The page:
Earlier this week, Tom Newton Dunn of Times Radio complained bitterly on Twitter: “To the 100 coaches in Parliament Square at the moment honking incessantly loudly: this is really not endearing anyone to your cause, folks.” Now Sir Christopher has been assiduous in his defence of the coach operators during this parliamentary session, writing to the Treasury for a clarification of their status under Rishi Sunak’s various support schemes, and asking a pointed question in the Commons to bring their plight to the Department of Transport’s notice.
He has also pursued problems with the supply of PPE, questioning why in June we were suffering shortages after being assured on 20 Marchby the Deputy Chief Medical Officer that we had adequate supplies. Later on the mask slipped… he urged ministers not to make masks compulsory, and said he would stop shopping if forced to wear one.
By the end of the session he was back in character as a dyspeptic Europhobe. He complained about Cabinet Secretary and National Security Advisor Sir Mark Sedwill’s severance pay (which has the whiff of an out-of-court settlement for constructive dismissal about it, in which case it would be none of Chope’s business), and about the number of British bureaucrats in Brussels, recommending they be cut from 250 to 50. On the latter point, he was slapped down by Foreign and Commonwealth Office and Department for International Development[j1] Under Secretary of State Wendy Morton, who reminded him that now we were out of the EU, we had to maintain a large presence in Brussels to lobby the EU and protect our interests. The greatest irony was hearing him demand that impact assessments be undertaken for changes in regulations — and here we all were, thinking that arch-Brexiters like him were allergic to impact assessments!
REPORT-CARD: for a while there it looked as if Sir Christopher was improving, but he soon fell back into his old ways. Must try harder!
Sir Robert Syms, Conservative MP for Poole (Member, Statutory Instruments Committee). An MP since 1997, Sir Robert Syms is Dorset’s longest-serving MP. He is to the right of the party and, judging by his Twitter feed, he wouldn’t feel out of place in UKIP or the Brexit Party, were these to be viable options. He once got into trouble on Twitter for calling someone a ‘dick’ for describing the confidence and supply arrangement between the Tories and the DUP as a ‘coalition’. Nowadays he is more circumspect, mostly retweeting the words of others.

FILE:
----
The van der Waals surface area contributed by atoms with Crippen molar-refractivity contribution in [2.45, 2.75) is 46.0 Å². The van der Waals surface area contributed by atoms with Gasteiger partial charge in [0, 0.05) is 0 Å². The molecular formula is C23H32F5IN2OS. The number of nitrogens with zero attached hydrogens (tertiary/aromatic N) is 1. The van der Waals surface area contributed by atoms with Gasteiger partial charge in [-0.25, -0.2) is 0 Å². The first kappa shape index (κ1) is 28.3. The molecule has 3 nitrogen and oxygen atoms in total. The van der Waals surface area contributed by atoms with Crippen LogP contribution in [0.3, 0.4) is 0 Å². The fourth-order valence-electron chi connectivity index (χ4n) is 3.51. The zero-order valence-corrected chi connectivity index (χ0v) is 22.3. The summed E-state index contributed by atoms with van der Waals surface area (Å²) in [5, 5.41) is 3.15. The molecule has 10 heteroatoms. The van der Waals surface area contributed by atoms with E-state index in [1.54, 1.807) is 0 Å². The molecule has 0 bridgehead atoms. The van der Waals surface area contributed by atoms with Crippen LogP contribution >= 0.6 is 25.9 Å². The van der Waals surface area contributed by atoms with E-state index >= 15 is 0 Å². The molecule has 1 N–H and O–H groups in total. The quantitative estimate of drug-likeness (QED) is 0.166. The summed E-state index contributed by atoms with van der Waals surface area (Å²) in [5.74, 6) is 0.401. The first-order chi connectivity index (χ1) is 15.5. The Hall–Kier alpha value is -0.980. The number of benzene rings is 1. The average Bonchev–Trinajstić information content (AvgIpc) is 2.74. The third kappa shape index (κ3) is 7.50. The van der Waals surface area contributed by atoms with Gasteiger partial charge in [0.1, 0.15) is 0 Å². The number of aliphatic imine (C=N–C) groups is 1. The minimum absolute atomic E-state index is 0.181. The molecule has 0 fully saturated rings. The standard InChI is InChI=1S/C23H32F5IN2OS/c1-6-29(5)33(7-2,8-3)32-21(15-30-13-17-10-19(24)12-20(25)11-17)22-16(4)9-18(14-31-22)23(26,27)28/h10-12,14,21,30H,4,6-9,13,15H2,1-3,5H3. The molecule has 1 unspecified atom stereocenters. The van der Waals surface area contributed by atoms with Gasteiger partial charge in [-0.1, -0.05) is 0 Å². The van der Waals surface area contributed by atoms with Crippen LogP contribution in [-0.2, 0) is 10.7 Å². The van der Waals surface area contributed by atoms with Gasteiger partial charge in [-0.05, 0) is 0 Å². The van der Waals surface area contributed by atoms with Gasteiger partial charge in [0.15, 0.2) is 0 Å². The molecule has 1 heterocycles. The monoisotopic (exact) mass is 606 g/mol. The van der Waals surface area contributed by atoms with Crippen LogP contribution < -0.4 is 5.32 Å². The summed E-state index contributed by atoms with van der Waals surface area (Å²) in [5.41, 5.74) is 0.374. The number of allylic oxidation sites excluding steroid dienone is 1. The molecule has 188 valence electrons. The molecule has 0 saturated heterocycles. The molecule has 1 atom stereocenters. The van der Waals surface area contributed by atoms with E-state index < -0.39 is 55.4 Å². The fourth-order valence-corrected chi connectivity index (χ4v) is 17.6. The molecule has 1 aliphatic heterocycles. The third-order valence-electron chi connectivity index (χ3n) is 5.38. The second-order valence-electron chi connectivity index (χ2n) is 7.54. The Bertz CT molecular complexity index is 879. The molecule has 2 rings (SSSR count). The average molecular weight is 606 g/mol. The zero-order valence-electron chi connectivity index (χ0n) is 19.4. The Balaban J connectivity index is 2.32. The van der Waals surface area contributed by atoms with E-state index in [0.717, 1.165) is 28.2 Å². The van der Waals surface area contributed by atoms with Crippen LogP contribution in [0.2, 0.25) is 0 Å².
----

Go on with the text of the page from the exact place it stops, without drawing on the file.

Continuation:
Sir Robert has made interventions on two topics this session. On 18 June and again on 2 July, he exhorted the government to do more for the aviation industry: to create air bridges for the struggling tourism industry, to prevent BA from mis-treating its staff, and to ensure our aeronautical engineering skills do not expire as a result of the impact of the Covid-19 pandemic on the economy. Given that many of Johnson’s own MPs, like Sir Robert, are so concerned about BA using the pandemic as ‘cover’ to fire its staff and re-hire them on worse terms (which is specifically forbidden under the furlough scheme), it is surprising that the Prime Minister gave the Leader of the Opposition such short shrift when the latter brought this up at PMQs on 15 July.
On 22 June Sir Robert made an intervention on behalf of local radio stations and stressed their importance in the regional eco system, especially given their role in providing source material for local television studios. Given his support for local news networks and his horror of London-centric reporting, it is fitting that he has given an interview to a local newspaper about a local matter this session. After travellers camped on Poole’s cricket pitch and made it a no-go area, Sir Robert told the Daily Echo that police need more powers to deal with travellers.
When it comes to the coronavirus pandemic, one gets the sense that Sir Robert is on the side of the ‘herd immunity’ brigade: he is anti-lockdown, anti-working-from-home and anti-mask. He recently told Paul Waugh of the Huffington Post, “If the infection rate continues to fall and the death rate drops very low in the next month, I can see no reason why the government could not declare victory.” He added, “The policy was to flatten the curve, then we had tests, so mission creep, and now we have drift.” Sir Robert might huff and puff, but he can always be relied on to vote with the whip, and that is what he has done this session.
REPORT-CARD: Sir Robert is obviously a very experienced MP, but one wonders if his heart is really in it anymore. Average.